Reciprocal Meat Conference Abstracts

The Use of High Pressure Processing as a Pathogen Reduction Tool in Raw Pet Food

Authors
  • J. Hasty (Colorado State University)
  • D. R. Woerner (Colorado State University)
  • J. N. Martin (Colorado State University)
  • I. Geonaras (Colorado State University)
  • R. J. Dellmore (Colorado State University)
  • T. E. Engle (Colorado State University)
  • P. S. Morley (Colorado State University)
  • K. E. Belk (Colorado State University)

Abstract

ObjectivesThe Food Safety Modernization Act (FSMA) has established a “zero tolerance” for Salmonella in pet food. The objective of this experiment was to evaluate the effectiveness of High Pressure Processing (HPP) and frozen storage time on the inactivation of non-pathogenic, surrogate bacteria populations in raw pet food.Materials and MethodsApproximately 18 kg of a raw beef pet food was inoculated to a target of 7 logs CFU/g with a 5 strain cocktail of non-pathogenic Escherichia coli (ATCC BAA 1427–31) which was previously validated as a surrogate for Salmonella. The inoculated product was packaged in 227 g individual roll stock packages and shipped to an external facility for HPP application. Inoculated samples were subjected to HPP at 600 mpa for 480 s. After HPP processing, samples were transported on ice to Colorado State University for determination of the remaining microbial population. The samples were randomly assigned to either sampling at 24-hours post-processing (n = 10) or following 5 d of frozen storage at -23°C (n = 10). Raw product samples were serially diluted in BPW and plated onto selective (Violet Red Bile Agar; VRBA; selective for coliforms) and non-selective (Tryptic Soy Agar; TSA) medias for enumeration.ResultsAt 24 h post-processing, following HPP, surviving colonies on VRBA totaled 1.8 logs CFU/g (4.9 log CFU/g reduction) following HPP and frozen storage, surviving colonies on VRBA totaled 0.48 logs CFU/g (6.2 log CFU/g reduction) with 90% of all samples under the detection limit. The TSA survivors totaled 4.8 logs CFU/g (2.1 log CFU/g reduction) 24 h post HPP and totaled 4.6 logs CFU/g (2.3 log CFU/g reduction) post HPP and frozen storage. Data were analyzed using the mixed procedure of SAS (version 9.3; SAS Inst. Inc., Cary, NC) and separated using the PDIFF statement with an ɑ of 0.05.ConclusionHigh Pressure Processing effectively kills pathogenic bacterial strains and causes substantial sub-lethal damage/injury to the bacterial cells, reducing the ability of the bacteria to recover and grow on selective media. Additionally, cellular injury leads to additional lethality in bacterial cells following frozen storage. Therefore, HPP and subsequent frozen storage are effective means of killing significant numbers of bacteria, but these methods do not achieve total death or sterilization. As a result, additional interventions must be investigated to achieve sterility and total destruction of Salmonella.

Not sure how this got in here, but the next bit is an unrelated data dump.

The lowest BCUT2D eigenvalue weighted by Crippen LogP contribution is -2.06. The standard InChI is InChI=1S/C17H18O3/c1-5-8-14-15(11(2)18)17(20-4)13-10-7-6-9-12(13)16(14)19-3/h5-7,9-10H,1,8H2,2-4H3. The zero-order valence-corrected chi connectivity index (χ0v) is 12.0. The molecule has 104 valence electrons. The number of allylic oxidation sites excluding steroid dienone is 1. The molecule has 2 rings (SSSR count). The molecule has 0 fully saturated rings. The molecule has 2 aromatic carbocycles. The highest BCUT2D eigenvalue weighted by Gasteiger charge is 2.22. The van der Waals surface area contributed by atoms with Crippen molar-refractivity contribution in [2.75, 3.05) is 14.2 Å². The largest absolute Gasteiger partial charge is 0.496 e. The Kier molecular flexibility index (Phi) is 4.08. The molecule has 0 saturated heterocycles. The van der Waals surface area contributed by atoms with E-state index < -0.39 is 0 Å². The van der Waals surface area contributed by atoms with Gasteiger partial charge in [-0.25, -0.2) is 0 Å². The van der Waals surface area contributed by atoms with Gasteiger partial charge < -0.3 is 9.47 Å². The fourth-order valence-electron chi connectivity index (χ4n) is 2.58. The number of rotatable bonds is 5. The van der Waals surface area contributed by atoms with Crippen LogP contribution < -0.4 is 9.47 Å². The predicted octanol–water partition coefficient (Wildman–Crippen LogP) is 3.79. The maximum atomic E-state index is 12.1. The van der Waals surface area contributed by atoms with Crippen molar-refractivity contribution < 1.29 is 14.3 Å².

Keywords: raw, pet food, pathogen, HPP

How to Cite:

Hasty, J., Woerner, D. R., Martin, J. N., Geonaras, I., Dellmore, R. J., Engle, T. E., Morley, P. S. & Belk, K. E., (2018) “The Use of High Pressure Processing as a Pathogen Reduction Tool in Raw Pet Food”, Meat and Muscle Biology 1(2). doi: https://doi.org/10.221751/rmc2016.115

656 Views

319 Downloads

Published on
31 Aug 2018
Peer Reviewed